• The character string in each dataset does not include any characters except digits ('0', '1', …, '9') and square brackets ('[', ']'), and its length is between 11 and 10000, inclusive.
  • The number of the eligible voters of each electoral district of the first stage is between 3 and 9999, inclusive.

The number of stages is a nation-wide constant. So, for instance, [[[9][9][9]][9][9]] never appears in the input. [[[[9]]]] may not appear either since each district of the second or later stage must have multiple sub-districts of the previous stage.

Output

For each dataset, print the minimum number of votes required to be the winner of the presidential election in a line. No output line may include any characters except the digits with which the number is written.

Sample Input

6
[[123][4567][89]]
[[5][3][7][3][9]]
[[[99][59][63][85][51]][[1539][7995][467]][[51][57][79][99][3][91][59]]]
[[[37][95][31][77][15]][[43][5][5][5][85]][[71][3][51][89][29]][[57][95][5][69][31]][[99][59][65][73][31]]]
[[[[9][7][3]][[3][5][7]][[7][9][5]]][[[9][9][3]][[5][9][9]][[7][7][3]]][[[5][9][7]][[3][9][3]][[9][5][5]]]]
[[8231][3721][203][3271][8843]]

Output for the Sample Input

107
7
175
95
21
3599
(End of Problem C) A B C D E F

Problem D

Prime Caves

An international expedition discovered abandoned Buddhist cave temples in a giant cliff standing on the middle of a desert. There were many small caves dug into halfway down the vertical cliff, which were aligned on square grids. The archaeologists in the expedition were excited by Buddha's statues in those caves. More excitingly, there were scrolls of Buddhism sutras (holy books) hidden in some of the caves. Those scrolls, which estimated to be written more than thousand years ago, were of immeasurable value.

The leader of the expedition wanted to collect as many scrolls as possible. However, it was not easy to get into the caves as they were located in the middle of the cliff. The only way to enter a cave was to hang you from a helicopter. Once entered and explored a cave, you can climb down to one of the three caves under your cave; i.e., either the cave directly below your cave, the caves one left or right to the cave directly below your cave. This can be repeated for as many times as you want, and then you can descent down to the ground by using a long rope.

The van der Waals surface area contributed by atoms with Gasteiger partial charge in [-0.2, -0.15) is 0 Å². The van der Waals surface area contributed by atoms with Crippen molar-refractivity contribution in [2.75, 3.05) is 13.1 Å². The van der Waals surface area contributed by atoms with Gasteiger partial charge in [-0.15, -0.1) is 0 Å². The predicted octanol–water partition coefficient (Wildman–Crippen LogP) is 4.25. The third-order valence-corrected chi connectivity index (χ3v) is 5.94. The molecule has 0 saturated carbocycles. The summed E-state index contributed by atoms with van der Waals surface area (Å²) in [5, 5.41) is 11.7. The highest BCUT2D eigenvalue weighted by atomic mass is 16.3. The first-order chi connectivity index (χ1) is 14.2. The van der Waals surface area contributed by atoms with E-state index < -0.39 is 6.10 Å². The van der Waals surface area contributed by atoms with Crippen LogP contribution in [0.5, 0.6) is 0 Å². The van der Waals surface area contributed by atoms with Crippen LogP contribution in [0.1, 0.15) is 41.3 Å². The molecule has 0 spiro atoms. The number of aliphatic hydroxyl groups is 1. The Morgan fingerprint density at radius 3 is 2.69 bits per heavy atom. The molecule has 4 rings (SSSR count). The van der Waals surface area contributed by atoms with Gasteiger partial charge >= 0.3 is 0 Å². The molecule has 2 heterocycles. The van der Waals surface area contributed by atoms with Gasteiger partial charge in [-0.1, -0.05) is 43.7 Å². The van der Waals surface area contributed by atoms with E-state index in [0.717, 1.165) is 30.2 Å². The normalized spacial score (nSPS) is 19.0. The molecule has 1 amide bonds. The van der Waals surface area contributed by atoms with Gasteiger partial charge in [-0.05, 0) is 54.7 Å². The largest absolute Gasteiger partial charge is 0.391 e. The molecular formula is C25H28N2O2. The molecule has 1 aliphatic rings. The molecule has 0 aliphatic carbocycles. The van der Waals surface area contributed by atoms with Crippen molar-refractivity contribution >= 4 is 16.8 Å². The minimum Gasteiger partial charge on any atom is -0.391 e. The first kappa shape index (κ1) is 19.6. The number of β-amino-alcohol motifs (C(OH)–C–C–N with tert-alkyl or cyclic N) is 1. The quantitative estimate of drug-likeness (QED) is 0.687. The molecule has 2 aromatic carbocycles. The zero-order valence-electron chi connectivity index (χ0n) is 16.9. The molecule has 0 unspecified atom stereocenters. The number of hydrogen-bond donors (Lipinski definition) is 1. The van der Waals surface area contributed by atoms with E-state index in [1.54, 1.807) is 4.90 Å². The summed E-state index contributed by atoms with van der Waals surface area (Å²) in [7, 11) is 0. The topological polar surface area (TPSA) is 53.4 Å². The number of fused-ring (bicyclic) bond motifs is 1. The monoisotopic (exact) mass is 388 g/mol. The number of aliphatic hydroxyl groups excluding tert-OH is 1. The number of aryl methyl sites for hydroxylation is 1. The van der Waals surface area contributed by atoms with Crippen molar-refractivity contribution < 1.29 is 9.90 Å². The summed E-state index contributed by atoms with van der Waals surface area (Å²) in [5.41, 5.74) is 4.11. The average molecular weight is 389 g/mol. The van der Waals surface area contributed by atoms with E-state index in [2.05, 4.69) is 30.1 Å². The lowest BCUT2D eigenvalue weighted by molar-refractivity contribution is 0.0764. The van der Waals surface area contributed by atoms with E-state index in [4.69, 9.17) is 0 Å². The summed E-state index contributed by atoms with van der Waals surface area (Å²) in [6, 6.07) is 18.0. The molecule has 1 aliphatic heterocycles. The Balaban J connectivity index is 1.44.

So you can explore several caves in one attempt. But which caves you should visit? By examining the results of the preliminary attempts, a mathematician member of the expedition discovered that (1) the caves can be numbered from the central one, spiraling out as shown in Figure D-1; and (2) only those caves with their cave numbers being prime (let's call such caves prime caves), which are circled in the figure, store scrolls. From the next attempt, you would be able to maximize the number of prime caves to explore.



Figure D-1: Numbering of the caves and the prime caves

Write a program, given the total number of the caves and the cave visited first, that finds the descending route containing the maximum number of prime caves.

Input

The input consists of multiple datasets. Each dataset has an integer m (1 ≤ m ≤ 106) and an integer n (1 ≤ nm) in one line, separated by a space. m represents the total number of caves. n represents the cave number of the cave from which you will start your exploration. The last dataset is followed by a line with two zeros.

Output

For each dataset, find the path that starts from the cave n and contains the largest number of prime caves, and output the number of the prime caves on the path and the last prime cave number on the path in one line, separated by a space. The cave n, explored first, is included in the caves on the path. If there is more than one such path, output for the path in which the last of the prime caves explored has the largest number among such paths. When there is no such path that explores prime caves, output "0 0" (without quotation marks).

Sample Input

49 22
46 37
42 23
945 561
1081 681
1056 452
1042 862
973 677
1000000 1000000
0 0

Output for the Sample Input

0 0
6 43
1 23
20 829
18 947
10 947
13 947
23 947
534 993541
(End of Problem D) A B C D E F

Problem E

Anchored Balloon

A balloon placed on the ground is connected to one or more anchors on the ground with ropes. Each rope is long enough to connect the balloon and the anchor. No two ropes cross each other. Figure E-1 shows such a situation.


Figure E-1: A balloon and ropes on the ground